Eurovision has ended for another year and yet again I questioned why I watched it, as I do the Sunday after the contest every year. It is a yearly battle with good taste, good music and musical sanity, which I inevitably lose. Every year I find myself, drink in hand, with friends and/or family, sitting down to watch it in a mixture of keen anticipation and horror—much like the Finance Ministers of the participating countries, I suspect.
Anyway, after all those caveats and excuses, I give you my top five Eurovision entries for this year. If you wish to go watch the entire thing before you read this, here is the link to an archive of the amazing spectacle put on by the Swedes. I’ll wait…
5. Desmond Child, songwriter of hits for Kiss, Bon Jovi and loads of other people, penned the entry for the UK, called “Believe in Me”, which was performed by Bonnie Tyler. The track seemed rather out of place as it is country and smacks of something that Taylor Swift or Faith Hill could do full justice to. Shove a few more fiddles in and it has “country hit” written all over it.
4. For sheer bravado and in-your-face attitude, Finland’s entry “Marry Me” deserves a mention. It was twee Euro-pop but the wedding motif was amusing and the girl-on-girl kiss at the end raised the ire (and other things) of many.
3. While not the edgiest song, Russia’s entry was a hopeful ballad called “What If”, performed brilliantly by a lovely singer, Dina Garipova. No doubt this song, even with its audience participation lyric backdrop, succumbed to politics and didn’t do as well as it should.
2. The goth and electronica fans have a new track to dance to with the enthralling and slightly creepy “I Feed You My Love” from Norway. Allowed to be as dark as I think it is meant to be, it could be hit at goth clubs all over. Ambiguous lyrics make it one of the most interesting songs in the competition.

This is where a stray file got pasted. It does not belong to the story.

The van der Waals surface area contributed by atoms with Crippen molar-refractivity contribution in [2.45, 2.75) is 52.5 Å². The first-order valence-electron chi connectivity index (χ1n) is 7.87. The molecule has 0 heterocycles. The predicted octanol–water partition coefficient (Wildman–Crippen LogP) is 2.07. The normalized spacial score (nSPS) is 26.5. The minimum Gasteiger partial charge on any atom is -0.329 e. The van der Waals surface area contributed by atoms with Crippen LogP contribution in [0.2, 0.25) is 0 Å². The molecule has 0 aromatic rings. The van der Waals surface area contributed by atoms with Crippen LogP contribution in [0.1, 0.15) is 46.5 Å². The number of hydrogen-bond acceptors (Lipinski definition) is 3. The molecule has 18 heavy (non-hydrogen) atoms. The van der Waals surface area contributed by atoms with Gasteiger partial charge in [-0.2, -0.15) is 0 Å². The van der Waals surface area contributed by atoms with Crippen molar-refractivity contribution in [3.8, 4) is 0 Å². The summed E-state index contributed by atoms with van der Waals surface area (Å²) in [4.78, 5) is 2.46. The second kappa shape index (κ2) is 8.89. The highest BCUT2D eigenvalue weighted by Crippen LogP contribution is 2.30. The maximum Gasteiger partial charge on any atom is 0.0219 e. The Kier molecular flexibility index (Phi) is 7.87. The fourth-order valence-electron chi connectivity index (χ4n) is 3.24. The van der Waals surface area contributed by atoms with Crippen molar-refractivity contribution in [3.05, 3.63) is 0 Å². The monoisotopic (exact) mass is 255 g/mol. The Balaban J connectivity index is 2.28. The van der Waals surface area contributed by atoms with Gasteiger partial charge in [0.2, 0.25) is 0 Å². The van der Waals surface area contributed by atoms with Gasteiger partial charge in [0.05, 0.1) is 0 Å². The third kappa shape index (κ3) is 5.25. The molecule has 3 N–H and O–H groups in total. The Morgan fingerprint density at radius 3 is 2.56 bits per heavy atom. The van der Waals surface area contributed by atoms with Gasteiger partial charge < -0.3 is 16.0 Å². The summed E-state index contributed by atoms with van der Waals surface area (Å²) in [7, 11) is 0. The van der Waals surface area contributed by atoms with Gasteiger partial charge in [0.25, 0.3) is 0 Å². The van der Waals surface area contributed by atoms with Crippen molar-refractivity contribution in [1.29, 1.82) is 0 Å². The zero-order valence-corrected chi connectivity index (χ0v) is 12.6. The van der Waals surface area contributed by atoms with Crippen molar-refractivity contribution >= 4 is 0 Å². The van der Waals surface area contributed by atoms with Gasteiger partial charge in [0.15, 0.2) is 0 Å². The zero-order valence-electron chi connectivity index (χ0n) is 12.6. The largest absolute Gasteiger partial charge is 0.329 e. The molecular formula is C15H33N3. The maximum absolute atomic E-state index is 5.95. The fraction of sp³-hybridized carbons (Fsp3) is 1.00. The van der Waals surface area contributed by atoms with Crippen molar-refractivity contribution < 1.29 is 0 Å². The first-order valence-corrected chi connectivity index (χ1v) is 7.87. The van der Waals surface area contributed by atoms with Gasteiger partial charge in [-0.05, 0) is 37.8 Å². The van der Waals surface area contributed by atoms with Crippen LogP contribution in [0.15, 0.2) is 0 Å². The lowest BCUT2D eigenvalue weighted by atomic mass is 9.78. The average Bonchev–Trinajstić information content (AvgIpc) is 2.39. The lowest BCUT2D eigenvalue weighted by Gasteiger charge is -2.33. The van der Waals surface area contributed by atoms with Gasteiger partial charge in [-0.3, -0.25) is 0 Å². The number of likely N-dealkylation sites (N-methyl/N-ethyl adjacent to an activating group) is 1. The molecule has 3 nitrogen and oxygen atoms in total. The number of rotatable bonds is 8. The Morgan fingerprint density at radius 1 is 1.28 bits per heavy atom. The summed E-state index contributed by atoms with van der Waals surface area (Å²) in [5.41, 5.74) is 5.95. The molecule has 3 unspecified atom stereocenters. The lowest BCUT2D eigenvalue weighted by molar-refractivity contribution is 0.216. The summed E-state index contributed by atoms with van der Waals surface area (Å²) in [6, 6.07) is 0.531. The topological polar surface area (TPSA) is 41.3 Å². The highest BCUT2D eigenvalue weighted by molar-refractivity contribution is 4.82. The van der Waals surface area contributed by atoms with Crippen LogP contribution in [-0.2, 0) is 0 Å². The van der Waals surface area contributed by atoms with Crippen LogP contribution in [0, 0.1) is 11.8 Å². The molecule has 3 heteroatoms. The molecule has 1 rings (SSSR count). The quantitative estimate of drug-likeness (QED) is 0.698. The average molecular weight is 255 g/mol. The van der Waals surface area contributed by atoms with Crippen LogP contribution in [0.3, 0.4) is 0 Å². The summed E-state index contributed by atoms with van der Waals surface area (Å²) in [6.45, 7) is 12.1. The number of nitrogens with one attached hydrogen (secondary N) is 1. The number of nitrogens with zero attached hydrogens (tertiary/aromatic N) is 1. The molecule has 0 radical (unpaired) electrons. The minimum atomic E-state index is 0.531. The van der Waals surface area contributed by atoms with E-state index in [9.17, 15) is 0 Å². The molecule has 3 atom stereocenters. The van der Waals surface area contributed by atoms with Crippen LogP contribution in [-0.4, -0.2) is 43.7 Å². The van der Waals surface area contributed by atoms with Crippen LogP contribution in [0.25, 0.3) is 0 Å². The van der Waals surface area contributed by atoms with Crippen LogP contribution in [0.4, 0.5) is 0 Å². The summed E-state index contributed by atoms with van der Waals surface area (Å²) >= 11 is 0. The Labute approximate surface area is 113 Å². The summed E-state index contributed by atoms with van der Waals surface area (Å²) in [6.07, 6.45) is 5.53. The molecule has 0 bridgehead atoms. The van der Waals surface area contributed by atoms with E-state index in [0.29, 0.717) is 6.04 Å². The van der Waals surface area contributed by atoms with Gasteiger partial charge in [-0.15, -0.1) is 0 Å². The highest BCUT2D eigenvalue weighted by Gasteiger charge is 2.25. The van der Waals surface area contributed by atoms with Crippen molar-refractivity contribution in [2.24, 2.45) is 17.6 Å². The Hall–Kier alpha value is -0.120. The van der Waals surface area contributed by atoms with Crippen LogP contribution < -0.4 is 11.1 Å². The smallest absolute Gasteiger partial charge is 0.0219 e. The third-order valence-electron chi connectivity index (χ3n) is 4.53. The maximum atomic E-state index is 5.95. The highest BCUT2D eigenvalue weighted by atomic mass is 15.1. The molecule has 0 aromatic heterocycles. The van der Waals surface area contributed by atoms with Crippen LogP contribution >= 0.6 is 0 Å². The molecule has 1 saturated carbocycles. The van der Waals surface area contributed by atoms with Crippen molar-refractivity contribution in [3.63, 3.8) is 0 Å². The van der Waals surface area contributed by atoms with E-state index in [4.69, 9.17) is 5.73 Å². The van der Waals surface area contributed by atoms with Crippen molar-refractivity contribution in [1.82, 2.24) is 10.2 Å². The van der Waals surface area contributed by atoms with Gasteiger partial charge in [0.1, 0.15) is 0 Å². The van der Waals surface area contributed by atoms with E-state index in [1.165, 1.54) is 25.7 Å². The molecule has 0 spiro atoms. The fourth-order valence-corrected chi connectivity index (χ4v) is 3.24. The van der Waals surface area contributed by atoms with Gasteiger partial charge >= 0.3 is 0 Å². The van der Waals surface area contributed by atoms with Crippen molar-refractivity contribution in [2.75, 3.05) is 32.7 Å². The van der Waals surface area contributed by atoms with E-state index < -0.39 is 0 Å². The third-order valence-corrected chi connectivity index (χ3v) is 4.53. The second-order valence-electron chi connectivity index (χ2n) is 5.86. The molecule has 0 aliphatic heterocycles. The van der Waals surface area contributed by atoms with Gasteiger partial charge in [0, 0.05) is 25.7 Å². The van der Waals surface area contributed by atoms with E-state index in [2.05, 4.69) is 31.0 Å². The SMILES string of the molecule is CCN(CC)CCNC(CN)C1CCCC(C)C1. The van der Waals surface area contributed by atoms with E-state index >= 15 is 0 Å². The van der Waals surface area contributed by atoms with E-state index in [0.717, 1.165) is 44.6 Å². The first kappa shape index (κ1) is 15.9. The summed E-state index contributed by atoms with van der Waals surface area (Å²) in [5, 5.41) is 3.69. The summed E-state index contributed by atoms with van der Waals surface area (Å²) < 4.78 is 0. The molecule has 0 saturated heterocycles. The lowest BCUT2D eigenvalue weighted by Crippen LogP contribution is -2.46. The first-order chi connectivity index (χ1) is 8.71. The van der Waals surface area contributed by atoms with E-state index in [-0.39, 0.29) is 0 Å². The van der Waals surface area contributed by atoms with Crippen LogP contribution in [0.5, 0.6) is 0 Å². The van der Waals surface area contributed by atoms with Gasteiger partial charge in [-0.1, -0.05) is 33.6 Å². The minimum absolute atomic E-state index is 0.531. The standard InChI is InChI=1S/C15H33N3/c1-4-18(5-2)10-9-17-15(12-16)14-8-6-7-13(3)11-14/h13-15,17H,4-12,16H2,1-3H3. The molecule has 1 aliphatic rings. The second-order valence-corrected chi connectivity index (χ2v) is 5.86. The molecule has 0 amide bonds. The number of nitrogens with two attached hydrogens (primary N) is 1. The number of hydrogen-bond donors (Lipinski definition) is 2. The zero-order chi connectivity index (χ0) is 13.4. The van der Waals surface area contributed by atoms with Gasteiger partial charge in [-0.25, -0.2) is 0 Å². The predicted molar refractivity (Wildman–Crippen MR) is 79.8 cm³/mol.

1. And finally a song that did far worse than it deserved was Iceland’s power ballad “Eg A Lif”. Sung by a bloke who looked like he just got off a Viking longship (Eythor Ingi), it was a perfect Nordic metal power-ballad material, if the obvious guitar solo in middle eight that was missing was put back in. The bloke doing the singing has just gotten a gig with one of the Iceland’s most popular prog bands. This was the unanimous choice in the Dodge household if we got a vote.
Honorable mentions go to the batty Romanian entry “It’s My Life” with its Vlad the Impaler-meets-Twilight with a touch of Freddie Mercury with a touch of Lloyd-Webber stage show and singing. Lordi Eurovision-style it wasn’t quite but it still riled the purists.
Derision goes to all the entries who were off-key, flat or, in the case of Spain, sounded as if she were a reject from American Idol.
I would claim that never again shall I put myself through it, but we all know that would be a lie.Powered by Sidelines